The GoS Sarek, which we covered last year (click on this link), had its premiere as a prototype at Baselworld 2016. Coming in a 43mm stainless steel case, it not only had their largest Damascus dial up to that point, but it was also the first model to have a (new) crown inspired by Viking sword hilts.
The collection is named after a valley in the Sarek National Park in Swedish Lapland, and the dials inspired by the Park’s landscape. It seems only natural that blue is added to the collection, courtesy of the ‘Ice Blue’.
Patrik Sjögren and Johan Gustafsson first developed the ‘ice blue’ tempered Damascus steel dials for their Nordic Seasons collection of 2012 and also used it in the Bifrost, but they have continued to work on further enhancing the ‘blueness’, as it were. Now, you are able to get 164 layers of Damascus Steel in various shades of blue, created by repeated heat tempering of the dial.
The Viking references are subtle but aplenty – hands in a spear shape, chapter ring and the case inspired by Viking bracelets and brooches, and the crown are inspired by a sword hilt.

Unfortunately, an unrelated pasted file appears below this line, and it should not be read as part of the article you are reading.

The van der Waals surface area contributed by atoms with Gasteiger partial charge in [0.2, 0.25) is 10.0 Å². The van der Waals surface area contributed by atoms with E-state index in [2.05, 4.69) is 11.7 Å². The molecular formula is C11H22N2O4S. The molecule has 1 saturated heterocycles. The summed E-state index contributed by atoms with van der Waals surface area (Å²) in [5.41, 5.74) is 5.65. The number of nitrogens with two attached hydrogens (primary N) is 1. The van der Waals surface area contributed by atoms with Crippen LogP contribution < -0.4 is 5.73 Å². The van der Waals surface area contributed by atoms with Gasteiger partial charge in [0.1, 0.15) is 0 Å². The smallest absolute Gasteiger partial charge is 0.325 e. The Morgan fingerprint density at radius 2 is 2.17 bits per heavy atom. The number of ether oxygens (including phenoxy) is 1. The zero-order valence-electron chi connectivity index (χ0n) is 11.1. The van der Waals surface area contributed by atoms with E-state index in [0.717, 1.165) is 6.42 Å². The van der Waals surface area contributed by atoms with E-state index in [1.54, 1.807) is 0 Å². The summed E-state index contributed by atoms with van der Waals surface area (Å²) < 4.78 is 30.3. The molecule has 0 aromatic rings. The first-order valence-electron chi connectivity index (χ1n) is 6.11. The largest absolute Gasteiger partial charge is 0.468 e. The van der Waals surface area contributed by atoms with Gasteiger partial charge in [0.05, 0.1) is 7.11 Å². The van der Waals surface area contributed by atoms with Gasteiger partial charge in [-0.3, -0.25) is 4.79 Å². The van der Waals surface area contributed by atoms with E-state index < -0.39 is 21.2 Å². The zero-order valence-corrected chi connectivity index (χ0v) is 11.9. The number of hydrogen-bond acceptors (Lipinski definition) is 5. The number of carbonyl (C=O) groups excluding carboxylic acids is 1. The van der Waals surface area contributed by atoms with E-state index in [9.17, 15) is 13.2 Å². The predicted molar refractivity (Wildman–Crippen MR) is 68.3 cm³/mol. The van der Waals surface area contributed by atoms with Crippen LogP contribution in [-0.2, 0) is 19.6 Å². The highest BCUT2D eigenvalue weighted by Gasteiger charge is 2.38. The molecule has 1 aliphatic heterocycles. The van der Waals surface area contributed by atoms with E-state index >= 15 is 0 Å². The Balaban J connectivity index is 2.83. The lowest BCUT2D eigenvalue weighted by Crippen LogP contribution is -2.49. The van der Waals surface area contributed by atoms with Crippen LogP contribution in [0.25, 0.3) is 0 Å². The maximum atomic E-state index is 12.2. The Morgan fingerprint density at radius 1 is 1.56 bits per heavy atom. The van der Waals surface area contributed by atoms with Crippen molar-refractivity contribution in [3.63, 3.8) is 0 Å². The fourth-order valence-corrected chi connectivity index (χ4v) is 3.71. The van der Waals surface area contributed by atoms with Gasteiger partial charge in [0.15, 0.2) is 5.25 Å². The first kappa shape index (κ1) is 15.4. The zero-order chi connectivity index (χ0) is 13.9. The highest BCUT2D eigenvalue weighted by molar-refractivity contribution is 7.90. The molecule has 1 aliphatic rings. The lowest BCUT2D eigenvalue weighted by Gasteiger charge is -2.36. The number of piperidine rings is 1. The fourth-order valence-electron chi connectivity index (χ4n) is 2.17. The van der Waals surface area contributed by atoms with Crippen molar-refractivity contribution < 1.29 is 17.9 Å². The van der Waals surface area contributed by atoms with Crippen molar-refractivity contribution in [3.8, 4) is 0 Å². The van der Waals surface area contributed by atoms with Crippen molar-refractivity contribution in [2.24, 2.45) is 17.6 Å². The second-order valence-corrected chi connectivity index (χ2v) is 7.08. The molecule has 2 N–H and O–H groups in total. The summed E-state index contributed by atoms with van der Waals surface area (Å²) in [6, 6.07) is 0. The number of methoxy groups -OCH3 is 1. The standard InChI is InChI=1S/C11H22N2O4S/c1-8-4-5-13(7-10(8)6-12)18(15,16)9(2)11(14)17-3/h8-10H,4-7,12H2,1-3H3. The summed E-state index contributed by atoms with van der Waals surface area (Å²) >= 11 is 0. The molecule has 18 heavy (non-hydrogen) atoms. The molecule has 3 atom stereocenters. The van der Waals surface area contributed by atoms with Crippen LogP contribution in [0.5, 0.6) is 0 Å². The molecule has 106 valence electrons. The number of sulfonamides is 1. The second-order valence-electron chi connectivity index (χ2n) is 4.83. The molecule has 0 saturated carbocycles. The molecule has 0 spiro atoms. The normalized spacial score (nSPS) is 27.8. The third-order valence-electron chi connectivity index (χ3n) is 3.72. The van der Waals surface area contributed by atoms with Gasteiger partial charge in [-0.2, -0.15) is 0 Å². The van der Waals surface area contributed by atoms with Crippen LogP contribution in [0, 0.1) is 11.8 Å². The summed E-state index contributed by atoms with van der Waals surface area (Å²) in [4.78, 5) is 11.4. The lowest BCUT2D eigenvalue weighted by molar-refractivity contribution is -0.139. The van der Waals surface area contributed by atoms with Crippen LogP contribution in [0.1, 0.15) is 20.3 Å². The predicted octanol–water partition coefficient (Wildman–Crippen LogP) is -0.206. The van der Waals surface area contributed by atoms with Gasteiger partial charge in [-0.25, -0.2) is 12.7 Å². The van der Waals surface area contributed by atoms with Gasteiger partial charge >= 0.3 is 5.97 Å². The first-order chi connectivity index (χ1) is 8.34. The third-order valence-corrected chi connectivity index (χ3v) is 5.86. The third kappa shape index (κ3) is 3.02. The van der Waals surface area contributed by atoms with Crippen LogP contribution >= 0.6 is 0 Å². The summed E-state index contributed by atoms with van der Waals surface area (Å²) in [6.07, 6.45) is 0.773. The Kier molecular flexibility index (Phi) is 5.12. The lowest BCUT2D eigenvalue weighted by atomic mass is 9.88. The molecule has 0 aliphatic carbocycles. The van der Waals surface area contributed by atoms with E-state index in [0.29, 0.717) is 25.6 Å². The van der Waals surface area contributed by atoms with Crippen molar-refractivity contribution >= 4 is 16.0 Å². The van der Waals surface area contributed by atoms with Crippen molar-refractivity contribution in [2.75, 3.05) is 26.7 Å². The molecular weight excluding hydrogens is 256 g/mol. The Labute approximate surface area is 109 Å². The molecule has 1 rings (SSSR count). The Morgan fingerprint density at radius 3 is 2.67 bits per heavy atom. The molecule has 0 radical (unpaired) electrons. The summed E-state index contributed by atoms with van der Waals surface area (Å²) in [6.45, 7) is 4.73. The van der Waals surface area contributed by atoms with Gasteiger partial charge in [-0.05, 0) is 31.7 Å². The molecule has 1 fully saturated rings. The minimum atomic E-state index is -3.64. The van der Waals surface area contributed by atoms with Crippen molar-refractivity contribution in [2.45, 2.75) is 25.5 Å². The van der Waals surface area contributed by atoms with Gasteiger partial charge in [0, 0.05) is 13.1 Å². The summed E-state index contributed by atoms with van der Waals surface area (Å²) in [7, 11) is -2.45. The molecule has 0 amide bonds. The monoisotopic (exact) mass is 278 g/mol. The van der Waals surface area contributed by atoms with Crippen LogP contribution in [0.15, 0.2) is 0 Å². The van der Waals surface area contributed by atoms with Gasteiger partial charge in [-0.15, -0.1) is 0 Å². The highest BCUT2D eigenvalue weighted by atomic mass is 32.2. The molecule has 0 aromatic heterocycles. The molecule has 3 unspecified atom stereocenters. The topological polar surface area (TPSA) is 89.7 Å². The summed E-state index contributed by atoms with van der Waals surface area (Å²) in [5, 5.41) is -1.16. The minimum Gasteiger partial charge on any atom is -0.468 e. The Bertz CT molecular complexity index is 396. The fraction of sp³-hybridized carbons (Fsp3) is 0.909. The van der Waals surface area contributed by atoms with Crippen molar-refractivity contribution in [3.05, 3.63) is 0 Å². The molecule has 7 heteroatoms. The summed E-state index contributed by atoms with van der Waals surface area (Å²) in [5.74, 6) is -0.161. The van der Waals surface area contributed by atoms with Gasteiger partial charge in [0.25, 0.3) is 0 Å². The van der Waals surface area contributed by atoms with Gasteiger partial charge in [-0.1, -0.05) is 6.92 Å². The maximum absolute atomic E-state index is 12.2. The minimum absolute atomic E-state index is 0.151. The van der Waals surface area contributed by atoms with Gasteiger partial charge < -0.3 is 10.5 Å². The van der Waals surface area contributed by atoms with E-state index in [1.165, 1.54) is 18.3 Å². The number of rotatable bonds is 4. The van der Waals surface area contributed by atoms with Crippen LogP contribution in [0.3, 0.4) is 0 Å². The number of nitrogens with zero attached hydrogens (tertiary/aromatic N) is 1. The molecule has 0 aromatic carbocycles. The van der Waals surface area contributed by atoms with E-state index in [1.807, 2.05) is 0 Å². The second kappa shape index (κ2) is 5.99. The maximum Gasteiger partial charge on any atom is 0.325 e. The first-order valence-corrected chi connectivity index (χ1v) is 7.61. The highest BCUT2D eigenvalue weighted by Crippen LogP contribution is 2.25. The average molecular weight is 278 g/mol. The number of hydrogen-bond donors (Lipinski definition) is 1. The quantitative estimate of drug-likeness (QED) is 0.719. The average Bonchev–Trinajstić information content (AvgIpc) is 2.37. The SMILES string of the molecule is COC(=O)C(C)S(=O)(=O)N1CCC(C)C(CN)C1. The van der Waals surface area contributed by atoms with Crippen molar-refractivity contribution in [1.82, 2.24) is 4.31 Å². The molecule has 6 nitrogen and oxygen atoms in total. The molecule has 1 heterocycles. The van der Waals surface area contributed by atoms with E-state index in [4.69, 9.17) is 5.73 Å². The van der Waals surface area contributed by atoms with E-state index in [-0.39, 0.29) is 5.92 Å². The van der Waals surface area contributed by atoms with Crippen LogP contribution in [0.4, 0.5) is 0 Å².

Inside the 43mm Sarek is the reliable Soprod A10 movement, with a custom rotor in a GoS triskele design. The rotor also has a German silver hand-finished counter weight.
You probably know this already, but the nature of Damascus steel means that each watch has a differently patterned/ coloured dial. To represent this, each Sarek Ice Blue comes with a “Sarek 1/1” engraving as well as a serial number.
For those unfamiliar with GoS watches, this new Sarek will come on their Moose leather strap, in your choice of four options. As well as using moose, GoS watches come in boxes that form a crucial part of the ‘sense of place’ about these timepieces, and which celebrate the traditional arts of the area. For the ‘Ice Blue’, it is a handmade Walnut box made by Kanevad wood artisans in Linköping.
Having looked at a couple of GoS dials in detail, I can say that they are a perfect example of watches that look even better ‘in the metal’ than they do in photos. What is even better, however, is looking at the Damascus steel under a loupe (I used a Loupe System, which I carry around with me). This is when the dial’s nuances, especially with the play of light on its surface, really shine.
The RRP of Sarek ‘Ice Blue’ is US$9,500 (without taxes). For more information about how to order one, click on this link.
[Photos from GoS]